For decades, many financial advisors have followed a formula for traditional client portfolio allocation which could broadly be described as 60 percent in equities and 40 percent in bonds, otherwise known as the 60-40 model. The rationale was that bonds represented a defensive bucket, while equities gave exposure to higher risk/return potential. Investors could take comfort from having some downside protection on a portion of their assets while benefiting from the upside if riskier assets performed.
However, as we now know, the performance of 60-40 portfolios last year left a lot to be desired. The Bloomberg Aggregate Bond Index, a key metric for bonds, lost roughly 13 percent for the year, the worst performance since it was established in 1976. The previous worst year had been 1994, when the index dropped 2.9 percent. Never before had that Index and the S&P 500 been down in the same year. The S&P 500 finished 2022 down 19.4 percent.
Why did this happen, and what does it mean for the 60-40 model going forward? Let’s start with the why. The origin of last year’s poor performance in public markets can be traced back to extraordinary action taken by the Fed (and other central banks around the world) in response to the 2008 Global Financial Crisis. In response to the crisis, the Fed tripled the size of its balance sheet almost overnight and took interest rates to zero. Financial Armageddon was avoided, but unprecedented liquidity flowed into the system, which saw many asset prices become inflated and ultimately disconnected from their fundamental value. Cheap and easily available capital encouraged speculation, and the market started overvaluing all assets. Then came a spike in inflation. When it became apparent that inflation was at risk of becoming permanent rather than transitory, the Fed took aggressive action, increasing rates and ending bond purchases in March 2022, with the Fed Funds rate now standing at 4.25-4.50 percent.
The combination of rising rates and liquidity being removed from the system saw the run-up in asset prices we experienced over the last decade start to unwind. In an environment where all asset prices had become inflated, when the music finally stopped, the selloff was indiscriminate and impacted both higher- and lower-risk assets. Hence the 60-40 model performed so poorly.
So, was 2022 the death knell for the classic allocation model?
I would argue that the concept behind the 60-40 model still holds water: Portfolios generally benefit from diversification, so combining core holdings of more defensive assets with riskier investments that help increase total portfolio returns makes sense. However, investors should shift their focus away from just investing in stocks, bonds, and other public-market instruments to allow for an increased allocation to private investments, particularly areas like real estate.
I am not alone in my opinion that private market investing can create a more robust risk-adjusted return for a portfolio than a traditional public-markets-only 60-40 model. Institutional and sophisticated investors, who can be more patient with their capital, have been increasing their allocations to private investments, particularly real estate and private equity, and their performance figures speak for themselves.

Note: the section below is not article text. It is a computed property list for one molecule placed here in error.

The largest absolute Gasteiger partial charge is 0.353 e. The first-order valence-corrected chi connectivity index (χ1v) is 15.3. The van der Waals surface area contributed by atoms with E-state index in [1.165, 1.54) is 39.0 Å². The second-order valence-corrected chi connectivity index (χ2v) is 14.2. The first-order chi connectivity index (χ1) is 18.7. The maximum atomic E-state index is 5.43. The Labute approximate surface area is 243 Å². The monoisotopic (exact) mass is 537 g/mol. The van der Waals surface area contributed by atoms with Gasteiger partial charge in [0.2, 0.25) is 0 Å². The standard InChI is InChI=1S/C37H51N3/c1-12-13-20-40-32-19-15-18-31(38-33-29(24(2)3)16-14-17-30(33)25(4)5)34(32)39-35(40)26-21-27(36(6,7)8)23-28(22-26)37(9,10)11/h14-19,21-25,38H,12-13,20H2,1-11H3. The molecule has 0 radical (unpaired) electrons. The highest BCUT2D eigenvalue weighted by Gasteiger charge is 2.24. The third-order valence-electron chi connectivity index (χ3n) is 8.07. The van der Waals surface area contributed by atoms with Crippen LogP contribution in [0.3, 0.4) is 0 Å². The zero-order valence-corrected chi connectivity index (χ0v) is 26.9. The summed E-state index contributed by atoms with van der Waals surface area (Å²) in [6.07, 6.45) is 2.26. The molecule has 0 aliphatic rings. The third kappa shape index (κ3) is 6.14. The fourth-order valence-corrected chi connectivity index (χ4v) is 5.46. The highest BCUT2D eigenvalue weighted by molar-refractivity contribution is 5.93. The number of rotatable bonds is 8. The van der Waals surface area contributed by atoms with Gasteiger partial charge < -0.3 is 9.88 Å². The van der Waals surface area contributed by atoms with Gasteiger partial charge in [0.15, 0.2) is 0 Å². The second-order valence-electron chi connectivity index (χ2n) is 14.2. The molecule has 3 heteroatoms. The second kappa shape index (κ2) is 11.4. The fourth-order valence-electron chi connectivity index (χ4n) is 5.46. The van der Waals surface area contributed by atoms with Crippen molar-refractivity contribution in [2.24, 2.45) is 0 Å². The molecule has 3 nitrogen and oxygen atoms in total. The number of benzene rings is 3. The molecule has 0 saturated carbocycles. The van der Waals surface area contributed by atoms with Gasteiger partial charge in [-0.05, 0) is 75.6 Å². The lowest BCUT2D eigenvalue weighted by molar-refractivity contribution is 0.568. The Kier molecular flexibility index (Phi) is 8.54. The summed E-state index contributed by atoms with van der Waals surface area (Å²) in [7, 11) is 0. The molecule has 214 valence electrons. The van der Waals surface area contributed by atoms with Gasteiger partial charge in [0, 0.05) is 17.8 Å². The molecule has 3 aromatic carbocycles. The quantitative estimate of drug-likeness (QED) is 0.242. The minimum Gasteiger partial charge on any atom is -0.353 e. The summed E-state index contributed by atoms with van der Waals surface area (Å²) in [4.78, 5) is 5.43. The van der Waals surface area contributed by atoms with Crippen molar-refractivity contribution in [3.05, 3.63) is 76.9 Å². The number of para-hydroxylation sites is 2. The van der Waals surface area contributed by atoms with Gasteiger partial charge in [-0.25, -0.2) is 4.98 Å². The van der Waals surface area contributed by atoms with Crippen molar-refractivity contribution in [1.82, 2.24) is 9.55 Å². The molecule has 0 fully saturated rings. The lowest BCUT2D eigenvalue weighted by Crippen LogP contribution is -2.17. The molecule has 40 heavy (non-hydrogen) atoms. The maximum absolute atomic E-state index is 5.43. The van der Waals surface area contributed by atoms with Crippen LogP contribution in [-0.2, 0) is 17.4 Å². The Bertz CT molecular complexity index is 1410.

Let’s look at university endowments. According to data from MPI, which provides research on institutional asset allocation, endowments saw just a 4 percent drop in returns in their 2022 fiscal years, much better than most benchmarks. The University of Pennsylvania, for instance, posted a flat 0 percent in financial year 2022, which showed that endowment managers were able to protect their fund at a time when public markets had one of their worst performances in recent memory. How did they do it? UPenn had a 2.67 percent return on private equity, with boosts from natural resources and real estate, which offset losses from hedge funds (-2.84 percent) and U.S. equity (-1.95 percent). It was a similar story for Yale, which managed a 0.8 percent return for financial year 2022—again, driven by private market assets.
Of course, private market assets and real estate are marked to market periodically, and the endowments may see losses on some individual assets when they do. That is the nature of investing. Yet, areas like real estate and other private markets can generally weather difficult market conditions better than their more liquid counterparts and over the long run have historically provided higher returns and lower volatility.
So institutional investors are following their own version of the 60-40 model. They are just doing it by increasing their allocation to private assets, such are private equity, real estate, private credit and venture capital. And I believe it is time for financial advisors and investors to consider doing the same thing—a more institutional approach to asset allocating, which means getting comfortable with higher allocations to private market assets.
I know firsthand how passionate financial advisors are about their fiduciary duty. That is why they have historically shied away from recommending alternative investments—they were not well understood and perceived as too high risk for the average investor. However, given the environment we find ourselves in, it is vitally important that advisors start having these conversations with their clients now. Individual investors need to better understand both the risks and the benefits of increasing their exposure to private assets.
Every investor’s needs will differ. But if we want to keep talking about the 60-40 model, we need to start talking about how clients can benefit from incorporating private assets as an integral part of that allocation process.